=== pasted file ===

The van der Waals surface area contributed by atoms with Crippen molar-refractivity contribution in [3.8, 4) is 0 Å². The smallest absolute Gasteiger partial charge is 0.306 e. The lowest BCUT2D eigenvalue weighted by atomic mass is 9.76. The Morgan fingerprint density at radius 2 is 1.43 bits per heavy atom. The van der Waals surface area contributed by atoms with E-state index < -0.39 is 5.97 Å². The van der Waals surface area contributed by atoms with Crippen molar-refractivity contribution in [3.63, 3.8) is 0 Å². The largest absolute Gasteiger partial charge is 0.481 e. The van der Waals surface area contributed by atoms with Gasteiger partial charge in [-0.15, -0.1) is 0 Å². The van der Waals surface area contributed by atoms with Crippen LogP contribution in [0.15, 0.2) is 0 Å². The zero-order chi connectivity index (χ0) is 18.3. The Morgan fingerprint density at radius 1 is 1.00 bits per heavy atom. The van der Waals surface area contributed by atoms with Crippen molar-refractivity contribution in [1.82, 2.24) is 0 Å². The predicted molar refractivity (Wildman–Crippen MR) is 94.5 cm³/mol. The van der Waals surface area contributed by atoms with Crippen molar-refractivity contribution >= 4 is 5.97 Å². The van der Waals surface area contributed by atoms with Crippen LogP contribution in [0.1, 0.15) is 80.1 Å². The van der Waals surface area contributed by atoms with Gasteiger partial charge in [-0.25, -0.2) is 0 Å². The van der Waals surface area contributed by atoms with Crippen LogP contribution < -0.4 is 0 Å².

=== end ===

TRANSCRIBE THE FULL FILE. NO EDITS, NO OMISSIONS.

The van der Waals surface area contributed by atoms with Crippen molar-refractivity contribution in [3.8, 4) is 0 Å². The smallest absolute Gasteiger partial charge is 0.306 e. The lowest BCUT2D eigenvalue weighted by atomic mass is 9.76. The Morgan fingerprint density at radius 2 is 1.43 bits per heavy atom. The van der Waals surface area contributed by atoms with E-state index < -0.39 is 5.97 Å². The van der Waals surface area contributed by atoms with Crippen molar-refractivity contribution in [3.63, 3.8) is 0 Å². The largest absolute Gasteiger partial charge is 0.481 e. The van der Waals surface area contributed by atoms with Gasteiger partial charge in [-0.15, -0.1) is 0 Å². The van der Waals surface area contributed by atoms with Crippen LogP contribution in [0.15, 0.2) is 0 Å². The zero-order chi connectivity index (χ0) is 18.3. The Morgan fingerprint density at radius 1 is 1.00 bits per heavy atom. The van der Waals surface area contributed by atoms with Crippen molar-refractivity contribution in [1.82, 2.24) is 0 Å². The predicted molar refractivity (Wildman–Crippen MR) is 94.5 cm³/mol. The van der Waals surface area contributed by atoms with Crippen molar-refractivity contribution >= 4 is 5.97 Å². The van der Waals surface area contributed by atoms with Crippen LogP contribution in [0.1, 0.15) is 80.1 Å². The van der Waals surface area contributed by atoms with Gasteiger partial charge in [-0.25, -0.2) is 0 Å². The van der Waals surface area contributed by atoms with Crippen LogP contribution < -0.4 is 0 Å².